Having heard several approving reviews of Mary Roach’s Packing for Mars, subtitled “The Curious Science of Life in the Void”, I had expected to like the book. The subject matter – a look at the “less publicised” elements of space travel – also sounded as though it would appeal. Of course, I have been there before: reading a popular, and populist, book on the Space Race and finding it a poor read. That book was Moon Shot by Alan Shepard and Deke Slayton – see here.
I soon found myself thinking the same of Packing for Mars.
The “curious science” alluded to in the title is, basically, all those delicate subjects NASA and the like are reluctant to discuss openly: fear, sex, urination and defecation, vomiting, food, etc. Packing for Mars discusses its topics with a combination of cited documents and anecdotes (though it’s careful to label and attribute the latter). Unfortunately, some of the facts are just wrong. The first Briton in space was Helen Sharman not “Helen Sherman” (p 47). The “world’s first rocket” was not built by the Nazis (p 87) – as any half-decent book on rocketry will confirm. And as for this: “‘When technical perfection of the steam engine made the development of railways possible, scientists were afraid that the velocity of the trains would exert harmful effects upon the human passengers.’ The quote comes from an aviation medicine text published in 1943. (Locomotives at that time could not exceed fifteen miles per hour.)” (p 94). At first pass, that reads as though trains could not exceed 15 mph in 1943. Which is complete rubbish – the world speed record for steam trains, 125.88 mph, was set by Mallard in 1938. I believe Roach actually means that when railways were first built, the trains were limited to 15 mph. But even that is not true – the first successful railway line in the world was the Stockton and Darlington Railway, which opened in 1825. In 1829, Stephenson’s Rocket set a speed record of 29 mph.
Perhaps that’s being too picky – although I see little point in a non-fiction work that gets its facts wrong. True, Roach does seem less concerned with background facts than she does in presenting amusing stories relating to the book’s topics. There are, for example, several passages quoted from astronauts’ autobiographies and the Apollo transcripts, describing incidents such as floating turds in the Apollo CM, leaking or ill-fitted urine-collection condoms during Gemini missions, or astronauts having trouble keeping down the contents of their stomachs.
None of which is to say that Packing for Mars is an entirely uninteresting read. There is perhaps a somewhat negative tone, since the book focuses chiefly on failures and embarrassments. Unfortunately, this doesn’t make the astronauts and scientists appear more human, it actually feels as if the book is trivialising their achievements. Admittedly, Packing for Mars is, as suggested by its title, chiefly concerned with the difficulties associated with a mission to Mars, and the incidents it reports are used as illustrations in support of that thesis. Unfortunately, those difficulties as presented appear unsurmountable, which only further cheapens any existing achievements in space and space-related activities.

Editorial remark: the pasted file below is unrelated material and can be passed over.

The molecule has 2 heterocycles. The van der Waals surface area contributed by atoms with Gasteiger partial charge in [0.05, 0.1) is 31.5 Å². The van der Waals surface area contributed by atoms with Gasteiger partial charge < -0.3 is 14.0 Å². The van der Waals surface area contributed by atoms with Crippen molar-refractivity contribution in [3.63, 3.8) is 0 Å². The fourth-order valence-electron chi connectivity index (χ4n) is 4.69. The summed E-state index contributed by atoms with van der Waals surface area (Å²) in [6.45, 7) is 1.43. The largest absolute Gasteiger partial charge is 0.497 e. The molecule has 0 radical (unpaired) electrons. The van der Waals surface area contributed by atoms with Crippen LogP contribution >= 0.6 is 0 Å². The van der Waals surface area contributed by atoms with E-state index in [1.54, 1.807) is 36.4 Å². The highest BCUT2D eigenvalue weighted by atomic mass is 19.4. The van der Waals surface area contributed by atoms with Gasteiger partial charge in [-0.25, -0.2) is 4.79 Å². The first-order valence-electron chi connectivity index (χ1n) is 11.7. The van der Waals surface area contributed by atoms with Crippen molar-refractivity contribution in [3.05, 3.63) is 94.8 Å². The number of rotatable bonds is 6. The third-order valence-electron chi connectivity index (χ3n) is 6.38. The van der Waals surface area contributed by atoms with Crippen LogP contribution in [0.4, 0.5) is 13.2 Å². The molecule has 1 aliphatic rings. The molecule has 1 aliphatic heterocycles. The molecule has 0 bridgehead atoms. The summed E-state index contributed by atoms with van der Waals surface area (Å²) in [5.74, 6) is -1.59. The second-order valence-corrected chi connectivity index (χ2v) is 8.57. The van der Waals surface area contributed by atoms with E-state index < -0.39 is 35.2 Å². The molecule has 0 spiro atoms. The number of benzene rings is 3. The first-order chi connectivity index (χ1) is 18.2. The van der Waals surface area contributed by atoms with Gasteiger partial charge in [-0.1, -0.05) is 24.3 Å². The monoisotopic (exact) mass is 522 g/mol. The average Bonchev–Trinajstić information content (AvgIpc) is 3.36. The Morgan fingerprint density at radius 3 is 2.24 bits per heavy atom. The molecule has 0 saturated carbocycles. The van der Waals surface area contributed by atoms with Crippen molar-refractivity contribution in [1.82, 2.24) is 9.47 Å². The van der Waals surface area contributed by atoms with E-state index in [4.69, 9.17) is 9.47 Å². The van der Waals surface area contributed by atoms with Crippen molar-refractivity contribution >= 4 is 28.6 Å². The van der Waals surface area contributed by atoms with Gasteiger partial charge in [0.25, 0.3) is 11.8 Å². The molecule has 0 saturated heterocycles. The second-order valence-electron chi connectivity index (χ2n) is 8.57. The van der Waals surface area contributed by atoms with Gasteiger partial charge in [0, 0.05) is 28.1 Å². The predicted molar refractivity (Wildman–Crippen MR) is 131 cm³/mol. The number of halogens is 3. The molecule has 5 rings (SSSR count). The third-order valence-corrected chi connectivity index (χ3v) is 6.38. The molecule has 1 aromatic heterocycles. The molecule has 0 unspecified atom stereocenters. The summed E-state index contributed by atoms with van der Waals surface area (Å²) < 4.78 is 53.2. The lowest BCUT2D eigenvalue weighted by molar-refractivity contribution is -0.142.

It doesn’t help that the entire book is written in a style which attempts to make a joke of everything. It is possible to talk about toilets and faeces without giggles, though Roach seems incapable of doing so. Sadly, the humour in Packing for Mars is mostly sophomoric, especially in the footnotes. This has the side-effect of giving the prose a patronising tone, and this works against Roach’s arguments. (A tendency to explain things the reader should all ready know, also adds to the patronising tone.)
Perhaps it’s just me, perhaps I’m not the right audience for a populist science book on this topic. I find the jocular tone and the breezy style of such books annoying. It undermines their authority – and, as a reader, I want to be certain that what I am reading is factual. I want to learn something new, not something incorrect or inaccurate. I need to be confident the author is an expert in the topic under discussion – even if that expertise is only the product of research or interviews. Otherwise, it might as well be fiction.
Packing for Mars could have been so much more – a serious study of the hurdles facing a crew travelling to Mars, for example. Instead, it’s an overly flippant commentary on some of the factors affecting such a mission. Disappointing.
Packing for Mars, Mary Roach (2010, WW Norton & Company, ISBN 978-0-393-06847-4, 318pp + acknowledgments, time line and bibliography)